Interviews: They can either make you or break you. For many, the mere mention of the word can be fear inducing—and for those people half the battle is already lost. What you need to remember, is that you and your dream company both want the exact same thing: a satisfied and productive member of the team. So, read on for the job-hunter’s ultimate cheat sheet. With these essential interview tips in your arsenal, you can wave goodbye to nightmarish interviews and say HELLO to your next big break!
Let’s start off with some pointers…
- Ensure your mind is well rested and you get a good night sleep the night before. If your interview occurs late in the day, take a 15-20 minute walk beforehand to purge your mind of day-to-day distractions.
- Every position has both positive and negative aspects. Recognize that both bring challenges and learning opportunities. Psych yourself up for a new experience!
- Relax! One of the worst things you can do going into an interview is to work yourself up into a ball of nerves. Remember, you have been invited to this interview because they have already decided you are a fit for this position. They want this to work out as much as you do!
- Everyone has an ego. Leave yours at home. You simply cannot know the answer to every question, so if something comes up that you’re not familiar with, it’s not the end of the world by any means. Recognize it, and accept it as a fact of life.
- Mentally review all the positive things that have occurred in your career, as well as your greatest personal accomplishments. This will remind you to think positively about yourself and your abilities, and it will help you to be more at ease.
- Be prepared to discuss the most complex project you have worked on in a similar environment. Go over the details in your mind so you can comfortably discuss the similarities.
- Mentally review the technical environment described in the job description. Be ready to relate it to your experience. Look for similarities, not differences.
- Review the chronology of your work experience. A favorite question is: “Tell me what you’ve done.” Keep your potential manager’s needs in perspective when you answer. Read my recent advice: How to Ace 3 Common Interview Questions.
- Your job is to make sure that the relevant points of your experience are covered.
- Be punctual. If you’re late, the interviewer will question your work ethic. However, if your interviewer is late, show compassion. They’re most likely very busy—or they could even be nervous themselves!
- Project a professional image. This starts with a firm handshake and a warm smile. Watch your posture; don’t slump down in your chair; don’t fidget.
- Listen to what is being said. Your answer should reflect what you have been asked. Nobody likes a rambler.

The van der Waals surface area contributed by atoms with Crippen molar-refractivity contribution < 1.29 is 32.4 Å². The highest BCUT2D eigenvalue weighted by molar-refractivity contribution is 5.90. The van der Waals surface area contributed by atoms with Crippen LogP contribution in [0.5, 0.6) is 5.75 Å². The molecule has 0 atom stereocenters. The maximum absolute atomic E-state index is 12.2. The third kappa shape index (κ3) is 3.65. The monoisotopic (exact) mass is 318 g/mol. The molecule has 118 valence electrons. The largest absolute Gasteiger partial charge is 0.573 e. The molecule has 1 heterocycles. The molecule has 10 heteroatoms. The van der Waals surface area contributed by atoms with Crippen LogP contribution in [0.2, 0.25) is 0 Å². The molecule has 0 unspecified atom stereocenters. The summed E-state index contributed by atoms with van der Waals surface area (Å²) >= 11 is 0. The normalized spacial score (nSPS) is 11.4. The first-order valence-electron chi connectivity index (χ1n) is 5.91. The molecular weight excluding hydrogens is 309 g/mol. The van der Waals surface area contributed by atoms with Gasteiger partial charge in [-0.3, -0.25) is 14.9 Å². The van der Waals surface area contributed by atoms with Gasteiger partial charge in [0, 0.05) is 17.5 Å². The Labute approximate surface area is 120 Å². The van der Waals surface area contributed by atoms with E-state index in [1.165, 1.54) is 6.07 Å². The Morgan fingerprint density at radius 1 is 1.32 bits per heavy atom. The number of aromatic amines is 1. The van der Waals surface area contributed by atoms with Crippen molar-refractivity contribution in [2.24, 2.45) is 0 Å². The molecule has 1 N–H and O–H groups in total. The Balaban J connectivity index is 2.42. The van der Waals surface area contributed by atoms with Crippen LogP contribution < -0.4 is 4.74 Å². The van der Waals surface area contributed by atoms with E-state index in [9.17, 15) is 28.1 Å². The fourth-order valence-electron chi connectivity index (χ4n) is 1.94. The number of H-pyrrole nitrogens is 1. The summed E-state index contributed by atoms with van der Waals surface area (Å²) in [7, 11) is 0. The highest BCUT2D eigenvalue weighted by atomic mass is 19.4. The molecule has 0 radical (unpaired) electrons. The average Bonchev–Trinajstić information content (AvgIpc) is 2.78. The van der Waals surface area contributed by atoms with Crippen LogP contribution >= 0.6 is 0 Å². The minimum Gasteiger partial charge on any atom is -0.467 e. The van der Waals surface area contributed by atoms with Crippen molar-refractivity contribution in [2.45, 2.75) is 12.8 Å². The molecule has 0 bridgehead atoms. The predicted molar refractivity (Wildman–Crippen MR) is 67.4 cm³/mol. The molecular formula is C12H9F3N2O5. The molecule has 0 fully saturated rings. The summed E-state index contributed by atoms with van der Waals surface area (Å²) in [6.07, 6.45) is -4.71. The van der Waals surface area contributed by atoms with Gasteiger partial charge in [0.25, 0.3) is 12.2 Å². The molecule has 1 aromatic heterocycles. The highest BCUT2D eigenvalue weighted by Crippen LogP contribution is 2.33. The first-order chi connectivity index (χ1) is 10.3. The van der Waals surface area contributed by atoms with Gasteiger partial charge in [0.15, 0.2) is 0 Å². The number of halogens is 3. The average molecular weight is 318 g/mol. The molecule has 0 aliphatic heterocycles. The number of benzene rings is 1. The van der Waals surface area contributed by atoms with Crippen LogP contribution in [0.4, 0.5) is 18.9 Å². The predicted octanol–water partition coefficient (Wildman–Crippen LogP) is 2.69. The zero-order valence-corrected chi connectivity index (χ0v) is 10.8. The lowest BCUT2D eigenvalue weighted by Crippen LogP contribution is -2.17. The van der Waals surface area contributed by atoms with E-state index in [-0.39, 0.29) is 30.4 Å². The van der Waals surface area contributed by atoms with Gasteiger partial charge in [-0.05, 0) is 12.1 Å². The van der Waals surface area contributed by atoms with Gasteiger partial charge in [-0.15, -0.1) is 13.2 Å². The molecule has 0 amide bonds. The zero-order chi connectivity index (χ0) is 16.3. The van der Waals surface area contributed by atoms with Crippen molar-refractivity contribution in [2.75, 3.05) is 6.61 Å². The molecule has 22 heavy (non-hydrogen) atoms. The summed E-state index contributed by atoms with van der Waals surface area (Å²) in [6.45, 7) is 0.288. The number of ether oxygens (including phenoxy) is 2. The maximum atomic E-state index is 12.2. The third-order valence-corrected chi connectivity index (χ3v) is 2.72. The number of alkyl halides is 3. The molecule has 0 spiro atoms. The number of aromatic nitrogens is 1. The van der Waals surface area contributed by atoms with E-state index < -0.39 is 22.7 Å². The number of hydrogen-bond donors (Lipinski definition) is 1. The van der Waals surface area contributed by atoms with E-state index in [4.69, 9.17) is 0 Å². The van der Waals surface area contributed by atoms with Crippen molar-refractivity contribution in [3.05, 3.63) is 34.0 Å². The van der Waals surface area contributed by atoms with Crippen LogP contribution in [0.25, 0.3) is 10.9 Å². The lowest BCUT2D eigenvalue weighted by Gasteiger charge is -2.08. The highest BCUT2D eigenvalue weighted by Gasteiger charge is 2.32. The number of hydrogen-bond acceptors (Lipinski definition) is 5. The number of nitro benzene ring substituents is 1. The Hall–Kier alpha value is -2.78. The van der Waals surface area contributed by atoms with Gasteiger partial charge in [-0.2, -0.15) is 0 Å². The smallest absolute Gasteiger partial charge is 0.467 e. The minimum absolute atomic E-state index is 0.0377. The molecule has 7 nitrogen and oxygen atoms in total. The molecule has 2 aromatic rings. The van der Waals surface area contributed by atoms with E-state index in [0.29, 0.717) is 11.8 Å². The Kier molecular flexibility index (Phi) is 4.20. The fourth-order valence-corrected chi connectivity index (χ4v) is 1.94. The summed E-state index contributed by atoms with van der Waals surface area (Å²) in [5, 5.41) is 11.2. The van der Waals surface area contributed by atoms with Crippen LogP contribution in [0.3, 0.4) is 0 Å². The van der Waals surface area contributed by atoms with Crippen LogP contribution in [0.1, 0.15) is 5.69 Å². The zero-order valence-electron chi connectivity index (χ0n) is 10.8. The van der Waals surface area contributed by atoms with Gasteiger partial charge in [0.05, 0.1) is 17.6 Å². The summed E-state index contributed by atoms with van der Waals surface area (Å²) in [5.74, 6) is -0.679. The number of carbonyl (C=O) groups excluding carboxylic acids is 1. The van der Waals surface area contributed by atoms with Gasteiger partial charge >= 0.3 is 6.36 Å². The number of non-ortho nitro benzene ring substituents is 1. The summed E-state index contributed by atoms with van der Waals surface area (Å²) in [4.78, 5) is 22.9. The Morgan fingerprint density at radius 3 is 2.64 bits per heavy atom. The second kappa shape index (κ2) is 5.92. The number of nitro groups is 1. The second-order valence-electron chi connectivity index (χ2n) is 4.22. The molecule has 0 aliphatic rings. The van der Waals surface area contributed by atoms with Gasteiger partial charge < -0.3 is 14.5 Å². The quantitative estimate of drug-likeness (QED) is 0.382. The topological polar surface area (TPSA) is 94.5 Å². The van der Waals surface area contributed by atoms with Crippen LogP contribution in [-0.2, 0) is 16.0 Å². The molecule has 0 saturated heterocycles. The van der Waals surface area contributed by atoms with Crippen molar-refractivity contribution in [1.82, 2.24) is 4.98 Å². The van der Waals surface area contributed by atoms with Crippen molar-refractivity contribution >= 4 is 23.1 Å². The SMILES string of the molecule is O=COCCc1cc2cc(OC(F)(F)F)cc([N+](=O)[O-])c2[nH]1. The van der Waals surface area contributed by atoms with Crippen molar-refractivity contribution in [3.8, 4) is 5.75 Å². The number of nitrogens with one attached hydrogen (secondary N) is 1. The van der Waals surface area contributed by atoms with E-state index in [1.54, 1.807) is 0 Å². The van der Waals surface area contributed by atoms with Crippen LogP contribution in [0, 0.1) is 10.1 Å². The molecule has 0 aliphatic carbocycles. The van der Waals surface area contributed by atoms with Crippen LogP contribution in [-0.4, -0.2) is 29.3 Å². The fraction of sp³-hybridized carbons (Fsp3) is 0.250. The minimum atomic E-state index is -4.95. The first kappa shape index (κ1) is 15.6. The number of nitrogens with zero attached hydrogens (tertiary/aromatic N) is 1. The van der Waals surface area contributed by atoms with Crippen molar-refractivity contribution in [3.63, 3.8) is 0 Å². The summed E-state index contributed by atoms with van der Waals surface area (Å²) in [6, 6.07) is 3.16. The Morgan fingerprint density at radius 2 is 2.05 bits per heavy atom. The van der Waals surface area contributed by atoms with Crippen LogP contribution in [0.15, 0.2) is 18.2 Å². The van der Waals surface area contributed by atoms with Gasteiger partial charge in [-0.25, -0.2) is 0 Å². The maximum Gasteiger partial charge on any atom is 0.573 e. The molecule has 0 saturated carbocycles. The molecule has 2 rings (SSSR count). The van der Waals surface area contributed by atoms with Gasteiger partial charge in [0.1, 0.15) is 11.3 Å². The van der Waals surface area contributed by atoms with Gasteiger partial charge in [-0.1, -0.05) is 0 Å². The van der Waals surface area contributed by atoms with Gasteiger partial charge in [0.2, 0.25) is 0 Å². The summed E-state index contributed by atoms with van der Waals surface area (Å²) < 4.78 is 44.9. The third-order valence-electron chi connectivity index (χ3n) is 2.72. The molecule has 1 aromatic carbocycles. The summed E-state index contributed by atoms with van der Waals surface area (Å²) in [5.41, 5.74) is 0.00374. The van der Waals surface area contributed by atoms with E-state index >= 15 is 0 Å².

- Summarize what you have been asked in your own words before answering. This will show that you are paying attention while removing the possibility that you misunderstood the question.
- Think! Don’t be afraid to take some time over your answers. A good answer is better than a quick one.
- Never speak negatively about a prior experience or person. Keep all comments about past projects, employers, subordinates and peers positive.
- Ask intelligent questions. Stress the business application area. If a manger feels you are interested in the success or failure of the organization, they will be more inclined to want you on the team.
- Never give an indication that a task is below you. Convey the attitude of being a professional who will react in an equally positive light to all aspects of the job.
- Don’t use buzzwords or jargon. Use plain and simple layman’s terms. You could be more knowledgeable than the interviewer—and it’s a sign of intelligence to be able to explain complicated issues in a simple way.
- Use the interview to develop professional rapport. Don’t try to be over friendly but equally don’t remain aloof or standoffish. Unless instructed otherwise, avoid the use of terms such as ‘sir’, ‘ma’am’, or ‘buddy.’ If more than one person conducts the interview, make sure to address everyone.
- Many people have the tendency to minimize their skills and experience. While you shouldn’t be boastful, you should make the manager aware of the skills you have that are relevant to the role, in a factual, sincere manner. Keep in mind that you alone can sell yourself to an interviewer. Be prepared to answer typical questions like: What are your strengths? Your weaknesses?
- Make sure to conduct yourself as if you are keen to get the role!
Closing the interview
Now that you’re a bona fide interview extraordinaire, set your sights on our exciting career opportunities.
- Tell the manager that you are interested in the position. If you feel that the interview has not gone as you had hoped, don’t let your discouragement show. Sometimes an interviewer who is genuinely interested in you can act otherwise in order to test your reaction.
- End the interview on a positive note. Finish with a warm smile, firm handshake, and a positive comment (such as “I look forward to hearing from you and learning more about the team.”)
- At the end of the interview you should thank the manager for taking the time to talk with you and considering you for this opportunity.
- Don’t be disheartened if no definite commitment is made. Remember, this is a BIG company, and even if you’re not a fit for this particular group, you may be recommended for a different opportunity in the future.